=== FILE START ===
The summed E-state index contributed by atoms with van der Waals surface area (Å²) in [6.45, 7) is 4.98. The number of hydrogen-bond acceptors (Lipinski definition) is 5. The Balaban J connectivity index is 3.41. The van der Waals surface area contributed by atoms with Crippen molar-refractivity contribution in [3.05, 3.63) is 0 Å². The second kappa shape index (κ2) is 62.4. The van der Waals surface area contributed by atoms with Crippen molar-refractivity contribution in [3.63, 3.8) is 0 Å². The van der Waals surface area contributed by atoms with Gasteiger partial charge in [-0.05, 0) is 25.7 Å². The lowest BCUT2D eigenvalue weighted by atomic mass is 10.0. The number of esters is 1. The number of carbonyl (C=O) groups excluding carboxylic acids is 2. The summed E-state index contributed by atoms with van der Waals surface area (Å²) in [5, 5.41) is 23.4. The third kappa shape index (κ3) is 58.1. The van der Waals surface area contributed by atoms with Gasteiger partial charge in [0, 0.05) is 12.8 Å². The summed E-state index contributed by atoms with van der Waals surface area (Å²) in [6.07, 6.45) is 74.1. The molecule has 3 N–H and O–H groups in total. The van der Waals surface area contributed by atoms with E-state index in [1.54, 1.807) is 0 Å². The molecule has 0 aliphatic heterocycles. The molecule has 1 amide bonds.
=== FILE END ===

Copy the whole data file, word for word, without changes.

The summed E-state index contributed by atoms with van der Waals surface area (Å²) in [6.45, 7) is 4.98. The number of hydrogen-bond acceptors (Lipinski definition) is 5. The Balaban J connectivity index is 3.41. The van der Waals surface area contributed by atoms with Crippen molar-refractivity contribution in [3.05, 3.63) is 0 Å². The second kappa shape index (κ2) is 62.4. The van der Waals surface area contributed by atoms with Crippen molar-refractivity contribution in [3.63, 3.8) is 0 Å². The van der Waals surface area contributed by atoms with Gasteiger partial charge in [-0.05, 0) is 25.7 Å². The lowest BCUT2D eigenvalue weighted by atomic mass is 10.0. The number of esters is 1. The number of carbonyl (C=O) groups excluding carboxylic acids is 2. The summed E-state index contributed by atoms with van der Waals surface area (Å²) in [5, 5.41) is 23.4. The third kappa shape index (κ3) is 58.1. The van der Waals surface area contributed by atoms with Gasteiger partial charge in [0, 0.05) is 12.8 Å². The summed E-state index contributed by atoms with van der Waals surface area (Å²) in [6.07, 6.45) is 74.1. The molecule has 3 N–H and O–H groups in total. The van der Waals surface area contributed by atoms with E-state index in [1.54, 1.807) is 0 Å². The molecule has 0 aliphatic heterocycles. The molecule has 1 amide bonds.